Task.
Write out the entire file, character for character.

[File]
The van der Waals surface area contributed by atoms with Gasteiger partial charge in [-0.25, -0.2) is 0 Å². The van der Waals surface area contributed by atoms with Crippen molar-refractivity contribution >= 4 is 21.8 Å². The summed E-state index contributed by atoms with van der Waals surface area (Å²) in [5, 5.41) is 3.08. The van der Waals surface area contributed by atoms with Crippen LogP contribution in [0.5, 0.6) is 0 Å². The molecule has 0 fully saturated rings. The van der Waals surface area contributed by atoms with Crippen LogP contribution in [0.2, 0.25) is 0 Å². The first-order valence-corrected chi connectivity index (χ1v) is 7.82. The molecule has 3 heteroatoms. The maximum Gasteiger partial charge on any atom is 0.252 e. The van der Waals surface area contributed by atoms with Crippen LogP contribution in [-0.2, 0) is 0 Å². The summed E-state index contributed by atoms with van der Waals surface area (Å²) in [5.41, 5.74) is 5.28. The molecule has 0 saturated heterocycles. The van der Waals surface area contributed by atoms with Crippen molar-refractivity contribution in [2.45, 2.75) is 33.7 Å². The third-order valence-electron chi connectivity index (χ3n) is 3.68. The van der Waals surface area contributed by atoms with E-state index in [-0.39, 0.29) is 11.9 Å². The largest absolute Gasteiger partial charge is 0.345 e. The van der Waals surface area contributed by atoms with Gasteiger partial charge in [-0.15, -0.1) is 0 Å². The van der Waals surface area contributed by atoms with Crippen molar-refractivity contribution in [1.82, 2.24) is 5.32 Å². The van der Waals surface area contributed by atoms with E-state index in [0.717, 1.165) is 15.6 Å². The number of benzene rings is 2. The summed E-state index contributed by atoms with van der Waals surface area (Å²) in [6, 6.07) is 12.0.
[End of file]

The van der Waals surface area contributed by atoms with Gasteiger partial charge in [-0.25, -0.2) is 0 Å². The van der Waals surface area contributed by atoms with Crippen molar-refractivity contribution >= 4 is 21.8 Å². The summed E-state index contributed by atoms with van der Waals surface area (Å²) in [5, 5.41) is 3.08. The van der Waals surface area contributed by atoms with Crippen LogP contribution in [0.5, 0.6) is 0 Å². The molecule has 0 fully saturated rings. The van der Waals surface area contributed by atoms with Crippen LogP contribution in [0.2, 0.25) is 0 Å². The first-order valence-corrected chi connectivity index (χ1v) is 7.82. The molecule has 3 heteroatoms. The maximum Gasteiger partial charge on any atom is 0.252 e. The van der Waals surface area contributed by atoms with Crippen LogP contribution in [-0.2, 0) is 0 Å². The summed E-state index contributed by atoms with van der Waals surface area (Å²) in [5.41, 5.74) is 5.28. The molecule has 0 saturated heterocycles. The van der Waals surface area contributed by atoms with Crippen molar-refractivity contribution in [2.45, 2.75) is 33.7 Å². The third-order valence-electron chi connectivity index (χ3n) is 3.68. The van der Waals surface area contributed by atoms with E-state index in [-0.39, 0.29) is 11.9 Å². The largest absolute Gasteiger partial charge is 0.345 e. The van der Waals surface area contributed by atoms with Gasteiger partial charge in [-0.15, -0.1) is 0 Å². The van der Waals surface area contributed by atoms with Crippen molar-refractivity contribution in [1.82, 2.24) is 5.32 Å². The van der Waals surface area contributed by atoms with E-state index in [0.717, 1.165) is 15.6 Å². The number of benzene rings is 2. The summed E-state index contributed by atoms with van der Waals surface area (Å²) in [6, 6.07) is 12.0.